Trust is one of the most valuable business resources in the modern digital world. The internet is awash with wild claims about everything from competitive pricing to product quality, so you sadly can’t give websites the benefit of the doubt. If a particular brand is going to win your business, it must first convince you that it’s a safe and sensible investment to make.
And since the first impression of a website is a key influencer of the overall opinion the visitor ultimately forms, it’s essential to start trying to establish that trust from the moment someone lands on your homepage. This is done using trust indicators. A trust indicator, as the name suggests, is a content inclusion of some kind that serves to demonstrate your trustworthiness.
What trust indicators should you be making time to include? We’re going to take a look at 5 particular trust indicators that every online business needs today. Let’s get started:
#1. Social proof
We take cues from our peers when making everyday decisions, and business matters aren’t exceptional in this regard. When you buy from a big retailer like Amazon, how much time do you spend looking at the reviews? If you spot an item from a third-party seller that has zero listed reviews, how does it affect your confidence in the legitimacy of the product?
Not only does a great business site need to have a decent selection of customer reviews, but it also needs to ensure that they’re entirely believable. Seeing a store feature a product that ostensibly has 350 reviews and a full 5-star rating strains credibility. No matter how good a product or service is, it will receive criticism of some kind.
Image Source: The Hustle
Consider how often reviews are left for questionable reasons – the buyer didn’t understand the instructions, perhaps, or the delivery company made some mistakes. Despite not having anything to do with the product itself, either issue can produce a negative review. If you have a lot of reviews with a 4.4-star rating, display it proudly – it’ll show legitimacy.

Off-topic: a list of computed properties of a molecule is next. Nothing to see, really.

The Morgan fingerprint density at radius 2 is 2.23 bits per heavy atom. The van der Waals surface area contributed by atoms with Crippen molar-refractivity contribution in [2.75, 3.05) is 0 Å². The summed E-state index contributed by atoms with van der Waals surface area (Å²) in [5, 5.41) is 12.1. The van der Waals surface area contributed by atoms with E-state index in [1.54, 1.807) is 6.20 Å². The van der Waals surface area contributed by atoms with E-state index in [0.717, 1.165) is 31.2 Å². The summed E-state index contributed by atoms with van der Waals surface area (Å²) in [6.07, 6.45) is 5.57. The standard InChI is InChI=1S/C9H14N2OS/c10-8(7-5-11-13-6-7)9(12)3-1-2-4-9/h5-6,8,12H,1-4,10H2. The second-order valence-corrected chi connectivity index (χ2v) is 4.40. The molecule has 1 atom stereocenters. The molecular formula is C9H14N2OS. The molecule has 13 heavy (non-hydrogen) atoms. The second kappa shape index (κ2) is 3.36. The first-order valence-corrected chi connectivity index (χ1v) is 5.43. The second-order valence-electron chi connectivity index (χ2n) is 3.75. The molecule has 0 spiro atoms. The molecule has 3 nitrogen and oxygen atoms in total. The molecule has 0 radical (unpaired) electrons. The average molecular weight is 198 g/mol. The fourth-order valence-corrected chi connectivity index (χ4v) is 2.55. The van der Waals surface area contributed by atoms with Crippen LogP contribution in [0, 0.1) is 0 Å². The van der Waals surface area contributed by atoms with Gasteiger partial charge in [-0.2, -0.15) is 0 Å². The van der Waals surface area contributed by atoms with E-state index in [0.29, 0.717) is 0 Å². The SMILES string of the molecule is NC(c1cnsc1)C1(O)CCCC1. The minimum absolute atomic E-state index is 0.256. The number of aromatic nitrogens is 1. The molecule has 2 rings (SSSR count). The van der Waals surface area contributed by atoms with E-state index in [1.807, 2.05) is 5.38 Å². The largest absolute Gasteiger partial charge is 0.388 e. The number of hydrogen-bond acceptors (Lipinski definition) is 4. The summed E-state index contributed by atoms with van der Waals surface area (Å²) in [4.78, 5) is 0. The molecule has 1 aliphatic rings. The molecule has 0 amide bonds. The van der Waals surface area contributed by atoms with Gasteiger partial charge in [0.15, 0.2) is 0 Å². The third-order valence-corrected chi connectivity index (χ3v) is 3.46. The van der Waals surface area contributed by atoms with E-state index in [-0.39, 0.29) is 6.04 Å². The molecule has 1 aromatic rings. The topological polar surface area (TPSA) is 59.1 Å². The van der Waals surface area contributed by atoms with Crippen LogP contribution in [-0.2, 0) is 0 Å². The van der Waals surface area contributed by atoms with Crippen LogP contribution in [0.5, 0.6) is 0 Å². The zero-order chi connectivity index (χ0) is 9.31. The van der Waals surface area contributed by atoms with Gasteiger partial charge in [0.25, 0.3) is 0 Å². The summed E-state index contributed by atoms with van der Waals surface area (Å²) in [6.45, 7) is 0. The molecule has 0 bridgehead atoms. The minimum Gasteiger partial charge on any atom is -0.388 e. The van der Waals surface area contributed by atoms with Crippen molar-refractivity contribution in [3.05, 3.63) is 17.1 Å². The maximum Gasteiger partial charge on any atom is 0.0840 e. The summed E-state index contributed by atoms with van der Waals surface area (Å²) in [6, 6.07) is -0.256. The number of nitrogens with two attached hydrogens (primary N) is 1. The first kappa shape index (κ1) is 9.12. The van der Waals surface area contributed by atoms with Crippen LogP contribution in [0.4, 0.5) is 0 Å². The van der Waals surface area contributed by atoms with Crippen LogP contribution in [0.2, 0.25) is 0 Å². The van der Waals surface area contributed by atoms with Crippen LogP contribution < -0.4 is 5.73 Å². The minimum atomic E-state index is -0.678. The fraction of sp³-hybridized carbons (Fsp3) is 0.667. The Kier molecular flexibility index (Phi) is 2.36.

#2. Notable clients
Building your reputation is key for winning over larger clients, and they’ll often want to know about the work you’ve done before. It’s all about climbing the ladder – you get results for a small client, then use them to get work for a medium client, and repeat the process. This is because large deals require a lot of risk mitigation – a proven winner is always the safer choice, and leading companies always make an effort to prominently display their successes.
For example, in pitting Wave Accounting against Quickbooks, Wave follows its hero image with a row of big-time clients including Forbes and Bloomberg (see above). The goal is to establish immediate credibility by extending a different kind of social proof. Instead of being about peers, it’s about expertise and wealth. If those huge companies use it, then surely it’s the smart move.
#3. Security certifications
Running an online business generally involves taking online payments, and that’s a huge reason for a prospective customer to be wary. Financial information can be extremely dangerous if not secured properly – it only takes one major data leak to end up finding that your account has been emptied. This is yet another reason why people stick with big brands. They’re confident that said brands have the resources to keep data secured.